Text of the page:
Law enforcement agencies spent less than $40 million of the $50 million appropriated by Congress for security at the Democratic National Convention (search), officials said Friday.
Officials took extraordinary security precautions for the convention, the first national political gathering since the Sept. 11, 2001 terrorist attacks. They closed highways and transit stations near the FleetCenter (search) and cordoned protesters off in a fenced-in demonstration area near the downtown arena.
But only six people were arrested all week — three in a brief scuffle between police and protesters on Thursday, the final day of the convention.
"We expect that the cost will be significantly less than the $50 million," Boston Police Commissioner Kathleen O'Toole said at a news conference flanked by officials from the state police, Secret Service, Boston Fire Department, EMS and other agencies.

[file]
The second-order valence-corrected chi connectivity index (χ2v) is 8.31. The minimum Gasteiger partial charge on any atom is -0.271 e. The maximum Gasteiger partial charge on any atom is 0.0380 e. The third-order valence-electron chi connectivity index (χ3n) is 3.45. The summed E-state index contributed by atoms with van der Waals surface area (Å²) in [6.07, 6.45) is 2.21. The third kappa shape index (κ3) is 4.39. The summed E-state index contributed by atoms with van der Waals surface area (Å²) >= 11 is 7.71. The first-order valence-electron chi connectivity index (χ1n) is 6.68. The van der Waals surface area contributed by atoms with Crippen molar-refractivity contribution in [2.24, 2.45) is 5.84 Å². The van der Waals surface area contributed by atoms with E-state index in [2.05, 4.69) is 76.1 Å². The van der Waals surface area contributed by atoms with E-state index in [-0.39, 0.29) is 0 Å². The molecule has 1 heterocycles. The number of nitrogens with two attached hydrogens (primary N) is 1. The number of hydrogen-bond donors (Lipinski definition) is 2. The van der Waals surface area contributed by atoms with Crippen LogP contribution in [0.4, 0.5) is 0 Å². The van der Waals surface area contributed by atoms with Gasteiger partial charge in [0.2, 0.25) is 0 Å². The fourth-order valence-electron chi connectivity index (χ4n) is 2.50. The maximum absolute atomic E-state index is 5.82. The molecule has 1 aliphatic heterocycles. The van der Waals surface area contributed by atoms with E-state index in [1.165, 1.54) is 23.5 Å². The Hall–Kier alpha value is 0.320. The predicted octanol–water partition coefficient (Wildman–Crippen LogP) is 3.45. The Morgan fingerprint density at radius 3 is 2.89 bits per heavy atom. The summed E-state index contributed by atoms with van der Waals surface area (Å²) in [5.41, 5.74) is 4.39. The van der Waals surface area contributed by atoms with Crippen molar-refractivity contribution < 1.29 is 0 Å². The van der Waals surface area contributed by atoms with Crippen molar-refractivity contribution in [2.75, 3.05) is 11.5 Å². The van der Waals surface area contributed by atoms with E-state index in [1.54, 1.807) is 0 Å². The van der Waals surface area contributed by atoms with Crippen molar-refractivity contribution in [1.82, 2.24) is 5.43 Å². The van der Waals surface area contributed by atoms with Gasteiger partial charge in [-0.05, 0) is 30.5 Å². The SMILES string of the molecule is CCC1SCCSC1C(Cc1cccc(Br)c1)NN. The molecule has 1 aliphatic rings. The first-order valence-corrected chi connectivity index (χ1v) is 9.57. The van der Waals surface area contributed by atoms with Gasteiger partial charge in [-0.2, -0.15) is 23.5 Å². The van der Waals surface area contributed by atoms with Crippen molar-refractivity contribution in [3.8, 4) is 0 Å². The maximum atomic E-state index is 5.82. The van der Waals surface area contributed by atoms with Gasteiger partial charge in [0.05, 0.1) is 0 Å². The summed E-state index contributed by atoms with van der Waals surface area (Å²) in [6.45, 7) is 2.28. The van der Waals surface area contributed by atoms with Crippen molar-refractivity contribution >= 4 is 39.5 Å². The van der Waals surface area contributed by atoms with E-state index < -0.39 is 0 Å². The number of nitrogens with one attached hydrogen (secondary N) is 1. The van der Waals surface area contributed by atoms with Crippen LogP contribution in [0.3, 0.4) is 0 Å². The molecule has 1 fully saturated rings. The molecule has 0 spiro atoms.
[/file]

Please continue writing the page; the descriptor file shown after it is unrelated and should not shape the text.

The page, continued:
The latest estimate for the security costs is between $35 million and $40 million, O'Toole said, although the final amount has not been tallied.
Congress initially earmarked $25 million each for security at the Democratic convention and next month's Republican National Convention (search) in New York. Lawmakers in June added an additional $25 million for each convention.
Police Superintendent Robert Dunford said the unused security money goes back to the federal government. "I would like to spend it all," he said, "but I don't think I can."
O'Toole credited extensive planning and cooperation between the various law enforcement agencies for the lack of convention-related problems.